It was fun to open the BluetoothWorld conference last Tuesday morning in Santa Clara, California. In a two-day conference that was apt to be filled with presentations discussing tech, I opted to talk about humans. More specifically, our 50,000 year behavioral history, and the limited impact we have as designers on the way people react as we try to integrate new products and technology into our lives. Understanding human instinct, preconceptions, design and behavior represents a frontier in design. Considering the rate at which new tech products are being created, and the rate at which we are willing or able to adapt, it’s inevitable that we’ll need to get a better grasp on these basic, human-centered topics as we continue to move forward.
Here’s a link to Episode 70 of the RoboPsych – a podcast on robots, AI and the future – hosted by Dr. Tom Guarriello and Carla Diana. The topic we discussed centers on technology, design and gender. The opportunities for companies and organizations to better address females are vast. This includes not just producing products and services that click with women, but questioning whether the internal cultures we’ve developed in the fields of design and engineering are male-centric. While many females have historically dropped out of these professions, feeling somewhat uncomfortable in those environments, the situation is bound to change, as more and more influential women are working in the AI/robotics world.
The podcast was recorded on September 20, 2018.
After spending September and October as visiting lecturer at KAIST in South Korea, (Korea Advanced Institute of Science and Technology), I was invited to write an article for the Archives of Design Research. The journal is published by the Korean Society of Design Science. The issue has just been published (and I’m happy to see that my entry, Thoughts on the Future of Design, is the opening article.
In the article I reference Richard Buchanan’s 2001 article that identified three “levels” of design research. Clinical research (arguably the most prevalent) is conducted for a specific project. Applied research looks further, applicable to a number of projects in a specific category. Basic research is designed to acquire fundamental knowledge in design, with wide application.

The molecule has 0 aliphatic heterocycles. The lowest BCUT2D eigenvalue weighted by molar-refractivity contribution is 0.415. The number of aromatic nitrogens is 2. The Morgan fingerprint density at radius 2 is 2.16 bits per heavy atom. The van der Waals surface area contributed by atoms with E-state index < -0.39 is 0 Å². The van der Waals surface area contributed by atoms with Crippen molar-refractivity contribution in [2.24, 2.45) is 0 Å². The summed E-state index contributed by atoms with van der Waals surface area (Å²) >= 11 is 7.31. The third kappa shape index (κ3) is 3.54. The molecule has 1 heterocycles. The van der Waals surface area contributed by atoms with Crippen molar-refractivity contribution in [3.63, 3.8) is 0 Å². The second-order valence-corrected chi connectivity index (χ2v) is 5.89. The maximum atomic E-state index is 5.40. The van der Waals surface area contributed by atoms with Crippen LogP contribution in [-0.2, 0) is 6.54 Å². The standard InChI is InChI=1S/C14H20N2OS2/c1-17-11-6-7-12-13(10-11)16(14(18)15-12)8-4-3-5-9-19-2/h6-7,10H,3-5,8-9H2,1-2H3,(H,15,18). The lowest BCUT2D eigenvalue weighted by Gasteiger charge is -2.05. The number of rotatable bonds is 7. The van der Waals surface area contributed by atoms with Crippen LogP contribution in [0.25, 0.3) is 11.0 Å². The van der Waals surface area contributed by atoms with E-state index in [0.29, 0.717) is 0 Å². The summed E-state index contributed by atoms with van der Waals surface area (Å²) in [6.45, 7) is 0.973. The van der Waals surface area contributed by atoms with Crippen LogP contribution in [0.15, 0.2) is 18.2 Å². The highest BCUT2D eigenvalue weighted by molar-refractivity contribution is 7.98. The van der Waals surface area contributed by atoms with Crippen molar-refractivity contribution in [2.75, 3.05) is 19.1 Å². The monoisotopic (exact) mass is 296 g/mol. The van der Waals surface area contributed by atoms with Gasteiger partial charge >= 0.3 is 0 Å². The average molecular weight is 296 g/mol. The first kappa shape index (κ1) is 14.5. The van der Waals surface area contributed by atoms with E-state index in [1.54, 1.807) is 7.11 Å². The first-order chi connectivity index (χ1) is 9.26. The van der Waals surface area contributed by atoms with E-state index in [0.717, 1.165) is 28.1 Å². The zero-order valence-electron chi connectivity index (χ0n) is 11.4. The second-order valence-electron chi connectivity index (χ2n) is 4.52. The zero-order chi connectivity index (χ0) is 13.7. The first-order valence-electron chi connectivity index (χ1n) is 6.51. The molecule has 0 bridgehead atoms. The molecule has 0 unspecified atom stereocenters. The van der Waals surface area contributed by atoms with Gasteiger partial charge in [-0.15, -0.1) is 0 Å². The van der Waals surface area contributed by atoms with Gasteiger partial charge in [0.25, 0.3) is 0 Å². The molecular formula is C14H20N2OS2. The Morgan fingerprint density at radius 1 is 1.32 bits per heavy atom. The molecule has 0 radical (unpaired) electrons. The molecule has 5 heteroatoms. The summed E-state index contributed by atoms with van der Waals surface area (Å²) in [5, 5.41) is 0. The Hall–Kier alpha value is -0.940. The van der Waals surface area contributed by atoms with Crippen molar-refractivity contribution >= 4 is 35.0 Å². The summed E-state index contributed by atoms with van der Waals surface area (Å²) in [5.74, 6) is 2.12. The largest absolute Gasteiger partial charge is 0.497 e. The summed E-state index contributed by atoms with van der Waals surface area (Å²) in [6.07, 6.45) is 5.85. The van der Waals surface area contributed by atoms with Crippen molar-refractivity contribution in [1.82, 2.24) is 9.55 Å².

A problem with understanding design is that Basic research is a rare event. Or maybe I should say it’s a huge opportunity. There’s a lot left to know about design and how it can or should impact our lives.
Improving health through design: The podcast recorded last week with Moyez Jiwa, Editor in Chief of the Journal of Health Design in Melbourne, Australia, is now online. At just over 5 minutes, topics include design and behavior, and the need for better design in healthcare for both patients and healthcare providers. Thanks to Moyez for inviting me.
I was surprised last week (an understatement) to see that my 2012 talk at Drexel University, on the visual communication of math and music, has received more than 250,000 views – or at least partial views. Many of them, I think, are recent.
That may sound like a good thing, but there’s a major problem. People are watching it out of context. And some of them are really angry. If you came to the video without any background, here are some things that may calm you down.
- This is a talk to 75 or 100 designers, mostly undergraduate design students, about visual communication and low literacy in math and music – which starts at an early age. It’s a day-long TEDx event about design, with a “Why Not Admit” theme. I’m proposing math and music education to the students as a design problem.
- In the video segment that some people are up-in-arms about, I am NOT giving a music lesson. I am discussing things about notation that are confusing. To explain it, as I do in the earlier discussion about learning math, I’m speaking from my grammar school experience – speaking in first person, present tense. Which, seen out of context, may sound to some like a music lesson.
- Reading flats and sharps, visually mapping the music scale to a piano keyboard, and understanding the difference between E# and F, were difficult. (I personally understand it, years later, which is why I chose music as a topic that day.)
- I am not presenting the Nashville number system as a replacement (not sure why some people think I’m saying that.) I’m only showing it to the students as an alternative that some musicians have found useful.
If people came to the video expecting a solution, that wasn’t the purpose. I’m discussing the impact of visual communication on our ability to learn.
The like/dislike ratio for the talk is around 3:1, which is pretty good. And I have been receiving email messages from adults who are saying “thanks, I thought it was just me” and are going back to give music notation another try. But some of the hostile, mob-like reactions I’m seeing, made without any understanding of the context, and feeding off of each other’s misinterpretations, are making me feel like I’m in politics.
(I’m trying to get the TEDx organizers to update the YouTube description of the video. I may also add more to this post later.)
Rethinking Time, a commentary I wrote on our attitudes toward time, has been published in Ergonomics in Design Volume 26 Issue 2, April 2018. Discussing things such as why I set my microwave to 33 seconds instead of 30, the consequences of applying an education-instilled factory-based mindset to virtually everything we do, and why we downplay the fact that our best ideas come to us while taking a shower.